Firm Size, Technical Change, and Wages in the Pork Sector, 1990-2005

Thumbnail Image
Date
2012-08-01
Authors
Yu, Li
Hurley, Terrance
Kliebenstein, James
Major Professor
Advisor
Committee Member
Journal Title
Journal ISSN
Volume Title
Publisher
Authors
Person
Research Projects
Organizational Units
Organizational Unit
Economics

The Department of Economic Science was founded in 1898 to teach economic theory as a truth of industrial life, and was very much concerned with applying economics to business and industry, particularly agriculture. Between 1910 and 1967 it showed the growing influence of other social studies, such as sociology, history, and political science. Today it encompasses the majors of Agricultural Business (preparing for agricultural finance and management), Business Economics, and Economics (for advanced studies in business or economics or for careers in financing, management, insurance, etc).

History
The Department of Economic Science was founded in 1898 under the Division of Industrial Science (later College of Liberal Arts and Sciences); it became co-directed by the Division of Agriculture in 1919. In 1910 it became the Department of Economics and Political Science. In 1913 it became the Department of Applied Economics and Social Science; in 1924 it became the Department of Economics, History, and Sociology; in 1931 it became the Department of Economics and Sociology. In 1967 it became the Department of Economics, and in 2007 it became co-directed by the Colleges of Agriculture and Life Sciences, Liberal Arts and Sciences, and Business.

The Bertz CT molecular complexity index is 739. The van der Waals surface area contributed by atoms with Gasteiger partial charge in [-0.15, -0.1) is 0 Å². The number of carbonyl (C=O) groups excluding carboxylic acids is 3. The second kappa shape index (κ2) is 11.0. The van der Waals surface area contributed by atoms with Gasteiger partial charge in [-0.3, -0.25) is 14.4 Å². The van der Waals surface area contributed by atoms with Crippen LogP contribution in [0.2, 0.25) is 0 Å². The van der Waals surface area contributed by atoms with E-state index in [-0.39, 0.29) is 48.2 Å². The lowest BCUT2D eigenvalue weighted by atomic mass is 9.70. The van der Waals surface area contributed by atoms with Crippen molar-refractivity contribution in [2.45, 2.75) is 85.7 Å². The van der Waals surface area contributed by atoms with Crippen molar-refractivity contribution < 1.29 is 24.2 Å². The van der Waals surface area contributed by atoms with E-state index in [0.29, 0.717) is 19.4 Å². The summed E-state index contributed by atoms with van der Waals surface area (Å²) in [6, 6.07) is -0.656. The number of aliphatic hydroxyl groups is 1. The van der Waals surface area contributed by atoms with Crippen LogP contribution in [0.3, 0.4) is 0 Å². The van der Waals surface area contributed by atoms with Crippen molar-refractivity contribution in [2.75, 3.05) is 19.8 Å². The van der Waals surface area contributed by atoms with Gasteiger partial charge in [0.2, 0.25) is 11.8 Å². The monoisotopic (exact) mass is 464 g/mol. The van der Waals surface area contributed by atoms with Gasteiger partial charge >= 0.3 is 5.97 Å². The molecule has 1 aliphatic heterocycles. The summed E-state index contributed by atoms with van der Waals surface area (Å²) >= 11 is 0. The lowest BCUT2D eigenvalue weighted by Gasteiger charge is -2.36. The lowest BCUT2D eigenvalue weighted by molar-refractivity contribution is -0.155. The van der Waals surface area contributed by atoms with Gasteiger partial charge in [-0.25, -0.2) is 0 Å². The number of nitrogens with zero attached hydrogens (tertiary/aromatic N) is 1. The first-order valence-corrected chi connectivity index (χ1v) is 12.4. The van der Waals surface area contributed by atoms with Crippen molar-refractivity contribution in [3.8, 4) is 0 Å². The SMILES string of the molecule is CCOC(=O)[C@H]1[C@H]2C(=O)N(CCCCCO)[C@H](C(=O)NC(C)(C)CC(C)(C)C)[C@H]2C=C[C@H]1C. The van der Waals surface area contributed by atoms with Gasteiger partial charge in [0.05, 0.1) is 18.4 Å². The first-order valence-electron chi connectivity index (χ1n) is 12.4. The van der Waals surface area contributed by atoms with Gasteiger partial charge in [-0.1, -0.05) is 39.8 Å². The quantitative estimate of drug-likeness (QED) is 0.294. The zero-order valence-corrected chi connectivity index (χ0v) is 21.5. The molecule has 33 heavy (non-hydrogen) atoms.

Dates of Existence
1898–present

Historical Names

  • Department of Economic Science (1898–1910)
  • Department of Economics and Political Science (1910-1913)
  • Department of Applied Economics and Social Science (1913–1924)
  • Department of Economics, History and Sociology (1924–1931)
  • Department of Economics and Sociology (1931–1967)

Related Units

Journal Issue
Is Version Of
Versions
Series
Department
Abstract

This study investigates worker shares of the returns to scale and returns to technology adoption on U.S. hog farms. The wage analysis controls for a matching process by which workers are linked to farms of different sizes and technology uses. Using four surveys of employees on hog farms collected in 1990, 1995, 2000, and 2005, we find persistent large wage premiums are paid to workers on larger farms and on technologically advanced farms that remain large and statistically significant even after controlling for differences in observable worker attributes and in the observed sorting process of workers across farms

Comments

This article is from Journal of Agricultural and Resource Economics 37 (2012): 263. Posted with permission.

Description
Keywords
Citation
DOI
Source
Copyright
Sun Jan 01 00:00:00 UTC 2012
Collections